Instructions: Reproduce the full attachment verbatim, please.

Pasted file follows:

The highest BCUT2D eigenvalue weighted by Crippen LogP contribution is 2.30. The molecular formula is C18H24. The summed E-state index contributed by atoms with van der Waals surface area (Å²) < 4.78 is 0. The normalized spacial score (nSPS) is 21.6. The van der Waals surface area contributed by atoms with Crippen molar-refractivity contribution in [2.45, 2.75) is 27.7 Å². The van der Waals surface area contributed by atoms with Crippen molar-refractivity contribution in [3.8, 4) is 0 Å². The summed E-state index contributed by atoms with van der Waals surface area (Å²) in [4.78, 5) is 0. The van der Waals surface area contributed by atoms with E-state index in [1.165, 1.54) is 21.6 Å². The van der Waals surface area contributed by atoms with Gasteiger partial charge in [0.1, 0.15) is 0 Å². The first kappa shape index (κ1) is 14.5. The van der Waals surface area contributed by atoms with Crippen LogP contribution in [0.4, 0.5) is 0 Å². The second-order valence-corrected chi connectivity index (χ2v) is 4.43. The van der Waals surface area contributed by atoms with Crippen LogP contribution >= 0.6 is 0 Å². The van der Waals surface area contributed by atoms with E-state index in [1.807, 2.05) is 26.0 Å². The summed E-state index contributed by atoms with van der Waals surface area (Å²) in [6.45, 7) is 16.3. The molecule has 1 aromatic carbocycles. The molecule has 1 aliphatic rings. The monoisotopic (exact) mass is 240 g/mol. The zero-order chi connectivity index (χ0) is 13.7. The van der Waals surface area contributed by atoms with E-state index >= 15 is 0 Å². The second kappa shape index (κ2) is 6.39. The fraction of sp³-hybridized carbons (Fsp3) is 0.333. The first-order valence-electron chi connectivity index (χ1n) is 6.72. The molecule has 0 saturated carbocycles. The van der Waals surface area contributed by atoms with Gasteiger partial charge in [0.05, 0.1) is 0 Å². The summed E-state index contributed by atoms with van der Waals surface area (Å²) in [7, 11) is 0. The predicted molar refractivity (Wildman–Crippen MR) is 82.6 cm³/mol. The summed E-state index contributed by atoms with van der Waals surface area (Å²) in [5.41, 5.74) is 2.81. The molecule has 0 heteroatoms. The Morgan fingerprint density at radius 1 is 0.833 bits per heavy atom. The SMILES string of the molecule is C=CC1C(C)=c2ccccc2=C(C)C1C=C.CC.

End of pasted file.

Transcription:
The highest BCUT2D eigenvalue weighted by Crippen LogP contribution is 2.30. The molecular formula is C18H24. The summed E-state index contributed by atoms with van der Waals surface area (Å²) < 4.78 is 0. The normalized spacial score (nSPS) is 21.6. The van der Waals surface area contributed by atoms with Crippen molar-refractivity contribution in [2.45, 2.75) is 27.7 Å². The van der Waals surface area contributed by atoms with Crippen molar-refractivity contribution in [3.8, 4) is 0 Å². The summed E-state index contributed by atoms with van der Waals surface area (Å²) in [4.78, 5) is 0. The van der Waals surface area contributed by atoms with E-state index in [1.165, 1.54) is 21.6 Å². The van der Waals surface area contributed by atoms with Gasteiger partial charge in [0.1, 0.15) is 0 Å². The first kappa shape index (κ1) is 14.5. The van der Waals surface area contributed by atoms with Crippen LogP contribution in [0.4, 0.5) is 0 Å². The second-order valence-corrected chi connectivity index (χ2v) is 4.43. The van der Waals surface area contributed by atoms with Crippen LogP contribution >= 0.6 is 0 Å². The van der Waals surface area contributed by atoms with E-state index in [1.807, 2.05) is 26.0 Å². The summed E-state index contributed by atoms with van der Waals surface area (Å²) in [6.45, 7) is 16.3. The molecule has 1 aromatic carbocycles. The molecule has 1 aliphatic rings. The monoisotopic (exact) mass is 240 g/mol. The zero-order chi connectivity index (χ0) is 13.7. The van der Waals surface area contributed by atoms with E-state index >= 15 is 0 Å². The second kappa shape index (κ2) is 6.39. The fraction of sp³-hybridized carbons (Fsp3) is 0.333. The first-order valence-electron chi connectivity index (χ1n) is 6.72. The molecule has 0 saturated carbocycles. The van der Waals surface area contributed by atoms with Gasteiger partial charge in [0.05, 0.1) is 0 Å². The summed E-state index contributed by atoms with van der Waals surface area (Å²) in [7, 11) is 0. The predicted molar refractivity (Wildman–Crippen MR) is 82.6 cm³/mol. The summed E-state index contributed by atoms with van der Waals surface area (Å²) in [5.41, 5.74) is 2.81. The molecule has 0 heteroatoms. The Morgan fingerprint density at radius 1 is 0.833 bits per heavy atom. The SMILES string of the molecule is C=CC1C(C)=c2ccccc2=C(C)C1C=C.CC.